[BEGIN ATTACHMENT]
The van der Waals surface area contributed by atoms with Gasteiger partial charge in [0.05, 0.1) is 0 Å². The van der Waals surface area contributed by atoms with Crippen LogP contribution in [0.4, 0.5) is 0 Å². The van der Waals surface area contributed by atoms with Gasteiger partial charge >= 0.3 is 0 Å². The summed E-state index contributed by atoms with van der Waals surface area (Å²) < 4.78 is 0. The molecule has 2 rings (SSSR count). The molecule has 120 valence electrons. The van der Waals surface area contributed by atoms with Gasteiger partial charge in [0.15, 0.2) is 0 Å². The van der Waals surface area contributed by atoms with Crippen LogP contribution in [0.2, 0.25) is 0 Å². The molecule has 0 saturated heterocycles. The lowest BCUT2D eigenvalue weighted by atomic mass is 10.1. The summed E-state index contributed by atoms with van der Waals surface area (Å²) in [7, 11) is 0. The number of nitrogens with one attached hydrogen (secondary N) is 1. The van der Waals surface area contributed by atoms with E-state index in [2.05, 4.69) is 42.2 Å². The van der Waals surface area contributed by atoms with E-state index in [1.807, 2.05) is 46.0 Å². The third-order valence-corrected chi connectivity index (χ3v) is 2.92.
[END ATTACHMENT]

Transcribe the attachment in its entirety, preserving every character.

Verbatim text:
The van der Waals surface area contributed by atoms with Gasteiger partial charge in [0.05, 0.1) is 0 Å². The van der Waals surface area contributed by atoms with Crippen LogP contribution in [0.4, 0.5) is 0 Å². The van der Waals surface area contributed by atoms with Gasteiger partial charge >= 0.3 is 0 Å². The summed E-state index contributed by atoms with van der Waals surface area (Å²) < 4.78 is 0. The molecule has 2 rings (SSSR count). The molecule has 120 valence electrons. The van der Waals surface area contributed by atoms with Gasteiger partial charge in [0.15, 0.2) is 0 Å². The van der Waals surface area contributed by atoms with Crippen LogP contribution in [0.2, 0.25) is 0 Å². The molecule has 0 saturated heterocycles. The lowest BCUT2D eigenvalue weighted by atomic mass is 10.1. The summed E-state index contributed by atoms with van der Waals surface area (Å²) in [7, 11) is 0. The number of nitrogens with one attached hydrogen (secondary N) is 1. The van der Waals surface area contributed by atoms with E-state index in [2.05, 4.69) is 42.2 Å². The van der Waals surface area contributed by atoms with E-state index in [1.807, 2.05) is 46.0 Å². The third-order valence-corrected chi connectivity index (χ3v) is 2.92.